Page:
The Lebanese couture scene, on the other hand, is looking rather healthy. Rabih Kayrouz is a young designer whose clean lines and bold colours attract the youthful wealthy. Two months ago, Paris's Chambre Syndicale de la Haute Couture, which regulates the world of high fashion, invited him to be a guest member, and he has just opened his first atelier in a 1930s theatre in France. This summer, as every summer for the last decade, he is turning away orders for couture wedding gowns from his Beirut atelier in an old French Ottoman house in the Gemmayze district, declining to make more than 50. He has just created his first ready-to-wear wedding dress, its muted chic a different beast from the sequins of Chakra, but a sure hit nonetheless.

The impetus behind the upwards trend for Lebanese designers is a happy alchemy of politics and economics. The country's fragile security, which remained shaky after the 2006 war with Israel, and which flared up in May last year when the militant political group Hizbollah took over some of west Beirut, has held steady this year. The June elections in which the Hizbollah-led opposition was slated to do well passed off peacefully and the parliamentary majority remained the Saad Hariri-led March 14 coalition. Many of the Lebanese who came home to vote - in their tens of thousands - have stayed for the summer and been joined by tourists, and the confluence of so much of Lebanon's vast diaspora in the home country has made this a bumper year for parties.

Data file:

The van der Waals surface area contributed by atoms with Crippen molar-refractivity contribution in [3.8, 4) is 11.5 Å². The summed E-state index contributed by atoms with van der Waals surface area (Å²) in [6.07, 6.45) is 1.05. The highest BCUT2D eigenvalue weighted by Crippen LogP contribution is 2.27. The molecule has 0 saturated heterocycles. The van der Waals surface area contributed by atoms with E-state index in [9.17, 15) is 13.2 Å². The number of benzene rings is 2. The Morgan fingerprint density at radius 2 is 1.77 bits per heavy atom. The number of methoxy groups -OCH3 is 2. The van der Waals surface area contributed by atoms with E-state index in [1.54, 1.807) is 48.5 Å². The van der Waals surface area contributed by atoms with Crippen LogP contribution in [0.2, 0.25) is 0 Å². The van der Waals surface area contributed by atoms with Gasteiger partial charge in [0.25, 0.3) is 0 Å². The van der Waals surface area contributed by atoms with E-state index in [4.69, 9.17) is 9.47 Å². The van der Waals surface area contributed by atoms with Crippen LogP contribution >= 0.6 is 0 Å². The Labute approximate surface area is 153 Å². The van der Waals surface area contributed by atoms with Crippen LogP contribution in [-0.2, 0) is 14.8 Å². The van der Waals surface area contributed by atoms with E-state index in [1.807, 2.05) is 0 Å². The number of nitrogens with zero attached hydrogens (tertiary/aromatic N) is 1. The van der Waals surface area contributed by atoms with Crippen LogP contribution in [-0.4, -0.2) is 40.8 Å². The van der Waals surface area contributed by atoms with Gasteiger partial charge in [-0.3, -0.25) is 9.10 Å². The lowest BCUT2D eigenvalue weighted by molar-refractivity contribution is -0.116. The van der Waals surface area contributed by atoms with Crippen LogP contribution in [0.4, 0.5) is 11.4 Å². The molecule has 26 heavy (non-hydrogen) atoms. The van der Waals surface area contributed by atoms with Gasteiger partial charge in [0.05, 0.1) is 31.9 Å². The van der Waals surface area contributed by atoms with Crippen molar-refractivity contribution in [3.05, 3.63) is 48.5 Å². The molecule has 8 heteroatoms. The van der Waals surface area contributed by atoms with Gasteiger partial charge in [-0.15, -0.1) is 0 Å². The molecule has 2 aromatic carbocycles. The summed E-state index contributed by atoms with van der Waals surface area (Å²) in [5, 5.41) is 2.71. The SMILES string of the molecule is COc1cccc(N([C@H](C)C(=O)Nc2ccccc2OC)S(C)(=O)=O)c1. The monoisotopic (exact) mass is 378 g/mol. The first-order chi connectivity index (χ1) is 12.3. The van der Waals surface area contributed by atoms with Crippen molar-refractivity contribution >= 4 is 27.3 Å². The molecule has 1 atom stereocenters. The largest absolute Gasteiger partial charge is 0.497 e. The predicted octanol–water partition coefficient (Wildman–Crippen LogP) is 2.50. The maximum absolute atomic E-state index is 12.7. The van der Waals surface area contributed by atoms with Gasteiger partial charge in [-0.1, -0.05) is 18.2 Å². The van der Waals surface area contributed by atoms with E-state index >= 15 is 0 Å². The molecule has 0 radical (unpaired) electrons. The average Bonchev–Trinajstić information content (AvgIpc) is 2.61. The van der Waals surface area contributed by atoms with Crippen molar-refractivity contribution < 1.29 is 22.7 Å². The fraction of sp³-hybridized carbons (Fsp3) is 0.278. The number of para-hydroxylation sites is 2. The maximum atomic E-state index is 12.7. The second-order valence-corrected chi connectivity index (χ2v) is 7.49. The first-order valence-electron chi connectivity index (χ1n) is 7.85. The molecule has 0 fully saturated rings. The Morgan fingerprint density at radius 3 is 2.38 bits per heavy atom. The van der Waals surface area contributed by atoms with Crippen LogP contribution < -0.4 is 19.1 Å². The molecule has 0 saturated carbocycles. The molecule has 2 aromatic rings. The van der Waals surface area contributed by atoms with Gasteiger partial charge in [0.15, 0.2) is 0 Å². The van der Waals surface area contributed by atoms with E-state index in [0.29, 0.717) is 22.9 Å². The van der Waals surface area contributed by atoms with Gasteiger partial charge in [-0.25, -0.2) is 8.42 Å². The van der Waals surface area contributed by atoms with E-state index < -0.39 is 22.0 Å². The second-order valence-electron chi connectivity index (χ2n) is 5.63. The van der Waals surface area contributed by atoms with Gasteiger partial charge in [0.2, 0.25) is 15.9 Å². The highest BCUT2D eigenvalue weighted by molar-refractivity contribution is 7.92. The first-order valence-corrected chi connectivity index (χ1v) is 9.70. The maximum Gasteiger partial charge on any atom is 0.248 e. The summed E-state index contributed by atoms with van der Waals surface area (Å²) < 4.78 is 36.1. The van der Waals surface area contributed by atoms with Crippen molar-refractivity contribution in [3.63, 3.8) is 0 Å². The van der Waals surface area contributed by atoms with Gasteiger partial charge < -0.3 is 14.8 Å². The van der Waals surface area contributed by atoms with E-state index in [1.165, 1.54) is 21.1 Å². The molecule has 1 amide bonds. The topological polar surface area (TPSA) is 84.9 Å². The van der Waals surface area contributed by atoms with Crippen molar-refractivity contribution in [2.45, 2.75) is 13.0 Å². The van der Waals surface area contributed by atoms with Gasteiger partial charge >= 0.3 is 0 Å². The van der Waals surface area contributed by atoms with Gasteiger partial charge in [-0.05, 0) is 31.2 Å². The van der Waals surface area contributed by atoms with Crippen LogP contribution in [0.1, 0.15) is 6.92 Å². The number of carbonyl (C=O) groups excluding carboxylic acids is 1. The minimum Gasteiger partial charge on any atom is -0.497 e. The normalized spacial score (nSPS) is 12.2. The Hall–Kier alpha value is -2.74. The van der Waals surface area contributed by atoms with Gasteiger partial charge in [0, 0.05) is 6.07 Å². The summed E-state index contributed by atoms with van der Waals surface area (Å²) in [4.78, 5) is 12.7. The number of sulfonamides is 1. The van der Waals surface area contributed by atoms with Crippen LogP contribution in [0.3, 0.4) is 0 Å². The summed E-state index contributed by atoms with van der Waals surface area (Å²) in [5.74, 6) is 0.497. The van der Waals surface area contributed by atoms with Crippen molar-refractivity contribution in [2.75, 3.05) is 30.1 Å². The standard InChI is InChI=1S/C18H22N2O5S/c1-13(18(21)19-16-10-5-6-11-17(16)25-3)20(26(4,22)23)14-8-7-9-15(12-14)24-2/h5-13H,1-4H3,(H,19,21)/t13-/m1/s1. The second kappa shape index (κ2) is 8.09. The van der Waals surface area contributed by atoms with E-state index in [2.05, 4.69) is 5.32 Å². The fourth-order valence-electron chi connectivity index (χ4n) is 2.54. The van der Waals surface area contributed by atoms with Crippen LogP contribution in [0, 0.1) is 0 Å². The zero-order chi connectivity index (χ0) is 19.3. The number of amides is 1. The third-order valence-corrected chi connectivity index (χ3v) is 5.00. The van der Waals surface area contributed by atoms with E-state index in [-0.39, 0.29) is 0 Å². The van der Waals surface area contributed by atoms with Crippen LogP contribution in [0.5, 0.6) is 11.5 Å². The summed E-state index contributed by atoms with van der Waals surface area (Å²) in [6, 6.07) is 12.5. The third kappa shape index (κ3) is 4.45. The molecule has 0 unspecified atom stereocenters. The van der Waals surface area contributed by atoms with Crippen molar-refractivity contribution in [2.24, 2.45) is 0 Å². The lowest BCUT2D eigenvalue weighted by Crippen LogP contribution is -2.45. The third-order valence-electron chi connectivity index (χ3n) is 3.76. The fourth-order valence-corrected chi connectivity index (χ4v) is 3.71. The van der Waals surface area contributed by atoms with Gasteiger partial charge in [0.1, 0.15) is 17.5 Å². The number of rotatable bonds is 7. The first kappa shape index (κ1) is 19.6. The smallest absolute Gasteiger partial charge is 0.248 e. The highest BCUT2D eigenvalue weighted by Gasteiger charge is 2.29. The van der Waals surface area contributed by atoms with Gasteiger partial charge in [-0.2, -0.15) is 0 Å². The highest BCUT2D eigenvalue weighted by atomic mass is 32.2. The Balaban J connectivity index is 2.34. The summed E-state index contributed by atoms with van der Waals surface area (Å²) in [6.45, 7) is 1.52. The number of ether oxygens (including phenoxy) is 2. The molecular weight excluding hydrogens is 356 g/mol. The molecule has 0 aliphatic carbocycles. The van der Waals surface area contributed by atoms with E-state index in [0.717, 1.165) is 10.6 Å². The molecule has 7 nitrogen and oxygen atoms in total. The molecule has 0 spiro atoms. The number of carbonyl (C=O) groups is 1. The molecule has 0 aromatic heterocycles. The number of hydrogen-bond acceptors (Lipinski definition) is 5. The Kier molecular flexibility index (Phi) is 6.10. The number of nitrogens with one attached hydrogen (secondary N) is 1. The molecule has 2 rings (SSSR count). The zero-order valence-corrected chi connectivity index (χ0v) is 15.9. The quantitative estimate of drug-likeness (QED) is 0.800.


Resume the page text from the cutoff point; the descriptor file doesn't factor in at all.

"Couture is for weddings," said Ms Abdelmalak, "and we always dress the mother and the sister of the bride as well. We are doing a wedding tomorrow, Saturday and Sunday ? of course it is a good year." Of the company's couture collection, more than half the dresses have been requested in white. Her niece is, she adds, being married in October, simply because there was nowhere available to be married in the summer.